Afghan Election Marred by Fraud, Karzai Opponent Says
Karzai's challenger says ballot stuffing, dirty tricks changed outcome.
KABUL, Afghanistan, Aug. 23, 2009— -- President Hamid Karzai's chief competitor today accused the incumbent of "widespread rigging," while the body that judges electoral complaints admitted fraud could alter the results in Afghanistan's second ever presidential election.
Dr. Abdullah Abdullah, Karzai's former foreign minister, said his campaign has evidence of "more than 100" instances of fraud committed by Karzai's campaign, including ballot stuffing, blocking observers and stealing ballot boxes.
"Widespread rigging has taken place by the incumbent and through its campaign team and through state apparatus, through government officials," Abdullah told reporters in Kabul today. "That might have an impact on the overall outcome of the elections."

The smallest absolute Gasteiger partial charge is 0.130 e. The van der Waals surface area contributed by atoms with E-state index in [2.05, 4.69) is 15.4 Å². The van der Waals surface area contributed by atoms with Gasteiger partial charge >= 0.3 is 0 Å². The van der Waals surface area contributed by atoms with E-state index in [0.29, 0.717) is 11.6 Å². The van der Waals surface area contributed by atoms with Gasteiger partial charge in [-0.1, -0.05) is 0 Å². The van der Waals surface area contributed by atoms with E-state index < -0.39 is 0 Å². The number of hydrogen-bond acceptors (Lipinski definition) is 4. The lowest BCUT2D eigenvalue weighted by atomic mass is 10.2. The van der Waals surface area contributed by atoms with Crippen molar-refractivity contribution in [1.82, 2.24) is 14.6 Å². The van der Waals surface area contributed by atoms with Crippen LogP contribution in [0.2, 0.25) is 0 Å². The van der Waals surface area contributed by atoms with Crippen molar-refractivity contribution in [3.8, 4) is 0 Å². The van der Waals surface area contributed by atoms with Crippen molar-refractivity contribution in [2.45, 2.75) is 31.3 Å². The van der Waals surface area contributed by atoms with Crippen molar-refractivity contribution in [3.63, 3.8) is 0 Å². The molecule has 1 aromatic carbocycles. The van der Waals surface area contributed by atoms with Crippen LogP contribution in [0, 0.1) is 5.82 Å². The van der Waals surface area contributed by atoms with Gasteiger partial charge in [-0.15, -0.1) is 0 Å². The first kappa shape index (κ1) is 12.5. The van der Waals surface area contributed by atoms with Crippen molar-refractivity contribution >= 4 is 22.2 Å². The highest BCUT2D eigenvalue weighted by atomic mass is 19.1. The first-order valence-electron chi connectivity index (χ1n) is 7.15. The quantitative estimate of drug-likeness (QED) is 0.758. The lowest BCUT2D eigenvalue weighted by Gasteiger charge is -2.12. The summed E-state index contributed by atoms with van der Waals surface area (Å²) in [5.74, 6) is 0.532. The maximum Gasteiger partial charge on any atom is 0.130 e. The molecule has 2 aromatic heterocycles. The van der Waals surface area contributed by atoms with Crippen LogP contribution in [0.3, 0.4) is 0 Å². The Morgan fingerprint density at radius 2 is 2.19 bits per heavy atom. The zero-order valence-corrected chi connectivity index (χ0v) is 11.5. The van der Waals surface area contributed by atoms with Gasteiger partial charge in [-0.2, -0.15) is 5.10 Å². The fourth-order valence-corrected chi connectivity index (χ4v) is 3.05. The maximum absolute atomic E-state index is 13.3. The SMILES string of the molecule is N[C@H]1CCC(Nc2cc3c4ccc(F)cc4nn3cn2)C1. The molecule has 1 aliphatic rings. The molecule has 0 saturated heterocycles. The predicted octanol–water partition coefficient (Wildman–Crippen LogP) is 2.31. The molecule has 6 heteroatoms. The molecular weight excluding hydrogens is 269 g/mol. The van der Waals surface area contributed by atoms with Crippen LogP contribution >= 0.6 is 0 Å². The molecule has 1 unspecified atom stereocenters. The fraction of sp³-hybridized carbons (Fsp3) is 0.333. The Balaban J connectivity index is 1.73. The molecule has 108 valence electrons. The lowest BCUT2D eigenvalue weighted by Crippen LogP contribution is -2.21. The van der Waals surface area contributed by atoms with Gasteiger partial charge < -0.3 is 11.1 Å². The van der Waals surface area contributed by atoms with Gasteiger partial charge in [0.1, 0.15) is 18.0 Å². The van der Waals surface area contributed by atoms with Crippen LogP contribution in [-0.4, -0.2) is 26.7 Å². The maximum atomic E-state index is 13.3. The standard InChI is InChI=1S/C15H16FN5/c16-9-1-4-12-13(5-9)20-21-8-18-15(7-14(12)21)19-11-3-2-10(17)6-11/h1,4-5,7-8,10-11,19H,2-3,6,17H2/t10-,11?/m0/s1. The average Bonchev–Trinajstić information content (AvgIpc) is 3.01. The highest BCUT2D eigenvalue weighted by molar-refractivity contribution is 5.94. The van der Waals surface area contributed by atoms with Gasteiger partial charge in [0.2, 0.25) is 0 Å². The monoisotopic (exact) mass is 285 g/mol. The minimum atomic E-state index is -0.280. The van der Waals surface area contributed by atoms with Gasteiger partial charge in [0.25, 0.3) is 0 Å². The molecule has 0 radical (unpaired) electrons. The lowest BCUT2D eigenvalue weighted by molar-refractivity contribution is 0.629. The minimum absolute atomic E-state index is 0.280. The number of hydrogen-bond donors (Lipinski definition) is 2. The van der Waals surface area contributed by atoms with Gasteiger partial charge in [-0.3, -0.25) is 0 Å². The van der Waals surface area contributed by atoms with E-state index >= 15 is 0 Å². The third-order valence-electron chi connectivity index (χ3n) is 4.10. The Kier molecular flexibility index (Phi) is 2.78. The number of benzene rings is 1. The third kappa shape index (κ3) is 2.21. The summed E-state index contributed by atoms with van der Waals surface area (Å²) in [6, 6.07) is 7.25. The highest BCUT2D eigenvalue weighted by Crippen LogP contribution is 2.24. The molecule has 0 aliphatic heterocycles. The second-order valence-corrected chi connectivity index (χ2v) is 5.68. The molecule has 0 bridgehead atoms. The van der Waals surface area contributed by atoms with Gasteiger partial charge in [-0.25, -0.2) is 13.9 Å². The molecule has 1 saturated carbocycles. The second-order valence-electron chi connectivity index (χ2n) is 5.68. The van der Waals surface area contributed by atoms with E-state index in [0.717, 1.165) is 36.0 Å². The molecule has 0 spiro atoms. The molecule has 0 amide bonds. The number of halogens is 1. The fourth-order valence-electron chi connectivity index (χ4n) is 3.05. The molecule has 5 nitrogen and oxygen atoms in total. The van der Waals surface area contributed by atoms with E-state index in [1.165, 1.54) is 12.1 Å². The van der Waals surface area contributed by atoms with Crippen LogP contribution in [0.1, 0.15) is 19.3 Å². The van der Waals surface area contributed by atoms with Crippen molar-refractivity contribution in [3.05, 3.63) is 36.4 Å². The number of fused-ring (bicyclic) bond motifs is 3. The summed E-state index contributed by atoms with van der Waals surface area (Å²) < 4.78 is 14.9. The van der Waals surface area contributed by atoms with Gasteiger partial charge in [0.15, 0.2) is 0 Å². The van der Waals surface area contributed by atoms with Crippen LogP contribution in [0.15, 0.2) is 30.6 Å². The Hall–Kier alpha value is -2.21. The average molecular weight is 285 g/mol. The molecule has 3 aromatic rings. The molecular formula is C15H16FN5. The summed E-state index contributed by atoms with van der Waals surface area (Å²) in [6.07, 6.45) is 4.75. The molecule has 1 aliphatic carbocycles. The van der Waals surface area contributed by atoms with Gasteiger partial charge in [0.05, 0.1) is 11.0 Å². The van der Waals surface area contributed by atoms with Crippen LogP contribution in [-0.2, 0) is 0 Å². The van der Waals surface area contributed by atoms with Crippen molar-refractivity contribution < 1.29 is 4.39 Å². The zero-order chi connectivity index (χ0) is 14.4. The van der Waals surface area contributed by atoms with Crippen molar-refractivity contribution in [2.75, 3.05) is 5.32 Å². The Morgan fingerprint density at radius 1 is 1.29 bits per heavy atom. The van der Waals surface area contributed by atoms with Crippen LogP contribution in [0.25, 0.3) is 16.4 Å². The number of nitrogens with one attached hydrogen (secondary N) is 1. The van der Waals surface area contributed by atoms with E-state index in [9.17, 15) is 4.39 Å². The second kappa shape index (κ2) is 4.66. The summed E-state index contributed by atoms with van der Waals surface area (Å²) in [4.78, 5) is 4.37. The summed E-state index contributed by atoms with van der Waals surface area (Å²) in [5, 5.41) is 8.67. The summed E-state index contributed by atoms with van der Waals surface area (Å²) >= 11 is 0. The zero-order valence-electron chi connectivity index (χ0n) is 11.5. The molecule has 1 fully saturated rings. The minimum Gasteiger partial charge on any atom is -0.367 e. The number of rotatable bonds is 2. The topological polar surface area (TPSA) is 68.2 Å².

The Electoral Complaints Commission, which is backed by the United Nations, echoed Abdullah's concern, acknowledging it had received 420 complains since the polls closed on Thursday, including at least 35 that "could affect the election results," Scott Warden, an ECC member, told ABC News late today.
The allegations of fraud, combined with turnout down by as much as half from the 2004 election, could reduce the election's legitimacy and the next government's mandate. They could also dampen some of the momentum that Afghan and U.S. officials were hoping the election would create.
U.S. officials admit they are waiting for the election to determine the focus of new policies in Afghanistan, including political reconciliation with Taliban fighters. An extended election fight could bog down that goal.
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